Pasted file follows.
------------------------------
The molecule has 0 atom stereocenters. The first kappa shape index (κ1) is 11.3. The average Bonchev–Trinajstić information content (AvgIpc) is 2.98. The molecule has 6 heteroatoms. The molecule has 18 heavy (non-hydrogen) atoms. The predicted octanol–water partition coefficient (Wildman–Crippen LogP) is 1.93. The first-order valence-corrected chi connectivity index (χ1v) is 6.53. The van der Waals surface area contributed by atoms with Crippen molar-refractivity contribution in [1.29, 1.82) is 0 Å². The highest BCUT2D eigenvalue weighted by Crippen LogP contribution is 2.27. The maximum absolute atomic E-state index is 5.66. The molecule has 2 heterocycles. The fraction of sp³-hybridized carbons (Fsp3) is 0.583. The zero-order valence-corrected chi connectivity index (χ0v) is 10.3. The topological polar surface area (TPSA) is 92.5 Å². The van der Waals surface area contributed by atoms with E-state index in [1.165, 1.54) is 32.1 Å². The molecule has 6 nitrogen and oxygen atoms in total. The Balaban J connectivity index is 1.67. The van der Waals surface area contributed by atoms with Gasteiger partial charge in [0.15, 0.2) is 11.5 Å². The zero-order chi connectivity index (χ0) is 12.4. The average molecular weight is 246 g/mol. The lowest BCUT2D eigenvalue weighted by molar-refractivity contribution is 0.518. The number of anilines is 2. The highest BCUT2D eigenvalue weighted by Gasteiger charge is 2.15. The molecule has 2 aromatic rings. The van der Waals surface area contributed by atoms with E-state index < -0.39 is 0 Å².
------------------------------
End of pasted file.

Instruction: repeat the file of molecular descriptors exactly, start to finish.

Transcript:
The molecule has 0 atom stereocenters. The first kappa shape index (κ1) is 11.3. The average Bonchev–Trinajstić information content (AvgIpc) is 2.98. The molecule has 6 heteroatoms. The molecule has 18 heavy (non-hydrogen) atoms. The predicted octanol–water partition coefficient (Wildman–Crippen LogP) is 1.93. The first-order valence-corrected chi connectivity index (χ1v) is 6.53. The van der Waals surface area contributed by atoms with Crippen molar-refractivity contribution in [1.29, 1.82) is 0 Å². The highest BCUT2D eigenvalue weighted by Crippen LogP contribution is 2.27. The maximum absolute atomic E-state index is 5.66. The molecule has 2 heterocycles. The fraction of sp³-hybridized carbons (Fsp3) is 0.583. The zero-order valence-corrected chi connectivity index (χ0v) is 10.3. The topological polar surface area (TPSA) is 92.5 Å². The van der Waals surface area contributed by atoms with E-state index in [1.165, 1.54) is 32.1 Å². The molecule has 6 nitrogen and oxygen atoms in total. The Balaban J connectivity index is 1.67. The van der Waals surface area contributed by atoms with Gasteiger partial charge in [0.15, 0.2) is 11.5 Å². The zero-order chi connectivity index (χ0) is 12.4. The average molecular weight is 246 g/mol. The lowest BCUT2D eigenvalue weighted by molar-refractivity contribution is 0.518. The number of anilines is 2. The highest BCUT2D eigenvalue weighted by Gasteiger charge is 2.15. The molecule has 2 aromatic rings. The van der Waals surface area contributed by atoms with E-state index < -0.39 is 0 Å².